Instead of a small library of course texts, I will instead assign a course pack. I discovered coursepacks in gradschool and I think they are marvelous. For 50 quid ($100) I got the 800 pages we would actually be discussing in class, saving myself so much time mining journals and hauling books to and from the library. I still have the coursepacks too, because I actually think I may need to brush up on Postcolonial theory one day.

For my fictional class on contemporary gender issues, I would thus create a coursepack including the bits from contemporary non-fiction and feminist works that have had a particular impact on my thinking, or have simply made me say, “YES! That’s IT!”

Note: obviously this would be an elective in the Women’s Studies department and everyone in my class would have read the basic works of feminist writing. It will be one of those places where Steinem, Levy, and Greer are thrown about like they wrote something as practical and necessary as the OED and Cooks Illustrated, because in some ways they did.

In addition to all of this, my students are going to have to read some blogs and follow tabloids, news, etc. People are going to love my class, because much like my own media studies graduate degree, it’s basically a licence to do what I would be doing anyway, but to call it “research.”

This is what will be in the coursepack for my class, GY4?? Feminism in Current Pop Debate (I chose GY because that was the prefix for gender studies at LSE, where I went to school. Much of the fantasy school where I teach looks like LSE.).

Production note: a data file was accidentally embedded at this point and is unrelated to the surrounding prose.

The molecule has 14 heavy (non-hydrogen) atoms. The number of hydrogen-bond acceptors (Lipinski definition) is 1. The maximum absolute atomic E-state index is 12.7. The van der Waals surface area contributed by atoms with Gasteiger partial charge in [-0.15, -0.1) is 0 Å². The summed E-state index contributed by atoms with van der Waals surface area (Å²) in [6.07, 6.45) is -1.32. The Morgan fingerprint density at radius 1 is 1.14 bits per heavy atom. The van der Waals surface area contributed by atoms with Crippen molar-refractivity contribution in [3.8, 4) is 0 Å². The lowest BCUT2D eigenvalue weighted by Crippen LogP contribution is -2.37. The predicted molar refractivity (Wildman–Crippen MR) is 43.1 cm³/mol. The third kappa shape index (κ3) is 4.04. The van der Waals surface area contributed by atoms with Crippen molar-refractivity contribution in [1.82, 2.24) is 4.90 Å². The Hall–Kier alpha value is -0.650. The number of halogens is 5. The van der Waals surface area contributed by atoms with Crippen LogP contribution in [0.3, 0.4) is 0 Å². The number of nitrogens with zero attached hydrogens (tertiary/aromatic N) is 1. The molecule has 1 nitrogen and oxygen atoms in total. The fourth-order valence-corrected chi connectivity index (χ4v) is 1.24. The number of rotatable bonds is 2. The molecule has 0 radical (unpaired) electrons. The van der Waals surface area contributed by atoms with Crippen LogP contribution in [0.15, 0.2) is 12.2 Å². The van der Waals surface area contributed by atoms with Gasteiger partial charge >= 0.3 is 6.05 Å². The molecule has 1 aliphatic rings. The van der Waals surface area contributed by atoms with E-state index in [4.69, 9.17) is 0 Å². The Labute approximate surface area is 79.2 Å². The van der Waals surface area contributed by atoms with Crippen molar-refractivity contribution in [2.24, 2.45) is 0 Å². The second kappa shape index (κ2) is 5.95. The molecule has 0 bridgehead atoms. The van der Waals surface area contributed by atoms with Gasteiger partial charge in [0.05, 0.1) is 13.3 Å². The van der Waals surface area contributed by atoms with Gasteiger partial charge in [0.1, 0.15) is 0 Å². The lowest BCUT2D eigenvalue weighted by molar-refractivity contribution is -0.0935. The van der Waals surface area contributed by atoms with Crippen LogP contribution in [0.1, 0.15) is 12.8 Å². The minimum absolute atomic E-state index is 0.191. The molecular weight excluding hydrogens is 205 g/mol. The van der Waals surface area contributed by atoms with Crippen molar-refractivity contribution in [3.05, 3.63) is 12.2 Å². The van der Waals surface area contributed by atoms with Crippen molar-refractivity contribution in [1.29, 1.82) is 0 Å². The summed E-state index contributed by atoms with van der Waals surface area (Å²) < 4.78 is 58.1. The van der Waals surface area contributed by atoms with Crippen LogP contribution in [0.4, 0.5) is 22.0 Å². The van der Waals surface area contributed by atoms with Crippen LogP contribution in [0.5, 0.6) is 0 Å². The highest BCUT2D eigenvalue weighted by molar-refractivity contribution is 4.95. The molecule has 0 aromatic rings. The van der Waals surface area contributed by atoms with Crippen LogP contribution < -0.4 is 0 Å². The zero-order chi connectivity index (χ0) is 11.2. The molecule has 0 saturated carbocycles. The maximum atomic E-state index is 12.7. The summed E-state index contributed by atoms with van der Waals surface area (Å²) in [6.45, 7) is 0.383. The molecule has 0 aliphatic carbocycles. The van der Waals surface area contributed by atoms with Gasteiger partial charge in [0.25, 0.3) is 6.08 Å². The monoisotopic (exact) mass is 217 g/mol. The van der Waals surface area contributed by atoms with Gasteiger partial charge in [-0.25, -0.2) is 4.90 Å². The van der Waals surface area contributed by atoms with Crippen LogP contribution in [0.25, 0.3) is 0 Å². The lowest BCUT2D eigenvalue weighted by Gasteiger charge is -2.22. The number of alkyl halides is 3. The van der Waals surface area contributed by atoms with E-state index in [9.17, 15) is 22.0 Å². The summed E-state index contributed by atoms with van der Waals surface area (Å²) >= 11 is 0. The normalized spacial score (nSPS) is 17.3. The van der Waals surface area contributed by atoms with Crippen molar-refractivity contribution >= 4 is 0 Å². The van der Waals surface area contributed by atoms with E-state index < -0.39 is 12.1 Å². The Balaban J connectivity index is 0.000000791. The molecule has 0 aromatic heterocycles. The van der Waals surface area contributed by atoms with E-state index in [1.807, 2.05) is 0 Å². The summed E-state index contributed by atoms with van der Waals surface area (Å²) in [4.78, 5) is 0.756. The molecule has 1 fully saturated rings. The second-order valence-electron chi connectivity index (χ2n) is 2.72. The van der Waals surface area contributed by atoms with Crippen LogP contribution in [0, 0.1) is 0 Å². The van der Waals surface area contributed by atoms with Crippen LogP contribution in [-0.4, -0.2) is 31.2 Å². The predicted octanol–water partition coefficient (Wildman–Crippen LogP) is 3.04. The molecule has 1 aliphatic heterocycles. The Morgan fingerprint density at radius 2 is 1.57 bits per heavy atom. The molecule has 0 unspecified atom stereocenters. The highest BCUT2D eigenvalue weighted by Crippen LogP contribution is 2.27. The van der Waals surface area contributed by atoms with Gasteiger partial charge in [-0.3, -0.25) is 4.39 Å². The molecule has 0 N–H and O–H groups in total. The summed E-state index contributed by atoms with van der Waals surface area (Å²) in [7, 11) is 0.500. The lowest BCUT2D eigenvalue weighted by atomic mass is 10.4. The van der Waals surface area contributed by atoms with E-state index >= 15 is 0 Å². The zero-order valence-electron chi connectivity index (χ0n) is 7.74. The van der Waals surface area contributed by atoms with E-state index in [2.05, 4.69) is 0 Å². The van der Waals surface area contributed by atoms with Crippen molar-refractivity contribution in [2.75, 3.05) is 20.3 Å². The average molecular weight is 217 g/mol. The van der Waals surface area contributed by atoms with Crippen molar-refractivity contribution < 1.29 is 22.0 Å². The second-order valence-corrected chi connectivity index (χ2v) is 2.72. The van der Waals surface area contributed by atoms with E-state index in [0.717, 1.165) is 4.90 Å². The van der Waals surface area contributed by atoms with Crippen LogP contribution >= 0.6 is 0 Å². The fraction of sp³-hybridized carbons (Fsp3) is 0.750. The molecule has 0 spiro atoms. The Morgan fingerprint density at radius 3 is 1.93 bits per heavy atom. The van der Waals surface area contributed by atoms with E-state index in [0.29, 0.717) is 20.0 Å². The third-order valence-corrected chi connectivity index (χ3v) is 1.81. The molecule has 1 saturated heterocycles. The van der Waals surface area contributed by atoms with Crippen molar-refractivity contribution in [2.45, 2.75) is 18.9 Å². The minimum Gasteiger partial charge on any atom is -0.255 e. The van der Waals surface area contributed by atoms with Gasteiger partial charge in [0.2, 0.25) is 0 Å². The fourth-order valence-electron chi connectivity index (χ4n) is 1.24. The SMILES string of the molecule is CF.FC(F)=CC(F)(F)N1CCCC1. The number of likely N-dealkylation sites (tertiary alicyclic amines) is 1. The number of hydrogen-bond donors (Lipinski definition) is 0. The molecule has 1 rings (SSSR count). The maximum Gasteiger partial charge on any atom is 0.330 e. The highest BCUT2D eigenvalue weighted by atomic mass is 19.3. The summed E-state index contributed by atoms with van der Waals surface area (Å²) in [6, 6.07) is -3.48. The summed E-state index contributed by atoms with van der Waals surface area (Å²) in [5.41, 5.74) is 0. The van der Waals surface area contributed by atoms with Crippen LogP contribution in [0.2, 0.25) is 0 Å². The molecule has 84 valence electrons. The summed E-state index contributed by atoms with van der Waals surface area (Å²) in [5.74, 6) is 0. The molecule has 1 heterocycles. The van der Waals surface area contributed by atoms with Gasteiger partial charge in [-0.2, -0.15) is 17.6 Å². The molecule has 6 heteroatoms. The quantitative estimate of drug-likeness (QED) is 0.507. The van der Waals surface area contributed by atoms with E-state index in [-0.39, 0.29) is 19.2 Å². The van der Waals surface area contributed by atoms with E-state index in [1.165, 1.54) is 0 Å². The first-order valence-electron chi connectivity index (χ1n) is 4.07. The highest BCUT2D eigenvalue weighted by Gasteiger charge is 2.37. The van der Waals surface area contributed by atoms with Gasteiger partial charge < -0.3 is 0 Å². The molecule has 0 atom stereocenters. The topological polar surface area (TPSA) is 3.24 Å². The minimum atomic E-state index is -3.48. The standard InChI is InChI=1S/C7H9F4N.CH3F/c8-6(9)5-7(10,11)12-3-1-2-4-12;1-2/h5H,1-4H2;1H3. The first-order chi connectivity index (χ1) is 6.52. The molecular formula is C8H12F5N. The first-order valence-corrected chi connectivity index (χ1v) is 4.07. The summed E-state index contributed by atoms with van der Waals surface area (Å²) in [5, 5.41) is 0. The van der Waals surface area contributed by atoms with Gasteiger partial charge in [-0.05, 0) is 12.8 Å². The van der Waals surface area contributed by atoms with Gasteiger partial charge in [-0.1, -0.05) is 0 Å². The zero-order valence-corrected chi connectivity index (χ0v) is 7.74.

• Valenti, J. Why Have Kids? Houghton Mifflen, New York. 2012; Chapter 5: “The Hardest Job in the World”
  • Moran, C. How to be a Woman Harper Perennial, New York. 2011; Chapter 2: I Become Furry!; Chapter 4: I am a Feminist!; Chapter 5: I Need a Bra!; Chapter 7: I Encounter Some Sexism!; Chapter 11: I Get into Fashion!; Chapter 12: Why You Should Have Children; Chapter 13: Why You Shouldn’t Have Children; Chapter 14: Role Models and What We Do with Them; Chapter 16: Intervention.
  • Martin, C. Perfect Girls, Starving Daughters The Berkley Publishing Group, New York. 2007; Chapter 2: From Good to Perfect: Feminism’s Unintended Legacy; Chapter 3: The Male Mirror: Her Father’s Eyes; Chapter 5: Sex as a Cookie: Growing up Hungry; Chapter 6: The Revolution Still Will Not be Televised: Pop, Hip-Hop, Race and the Media; Chapter 11: The Real World Ain’t No MTV: How the Body Become the Punching Bag for Post-College Disappointment; Chapter 12: Spiritual Hunger.
  • Sessions-Stepp, L. Unhooked Riverhead Books, New York. 2007; Section 3: How We Got There; Section 4: Hooking-Up: Why It Matters.
  • Barger, L. Callas Eve’s Revenge Brazos Press Grand Rapids. 2003; Chapter 2: The Body is My Alter

I will also include one non-contemporary text, available as a complete book, though it is a collection of essays:

  • Sayers, D. Are Women Human? Wm. B. Eerdmens, Grand Rapids, 1971

Clearly, some days I just miss being in school.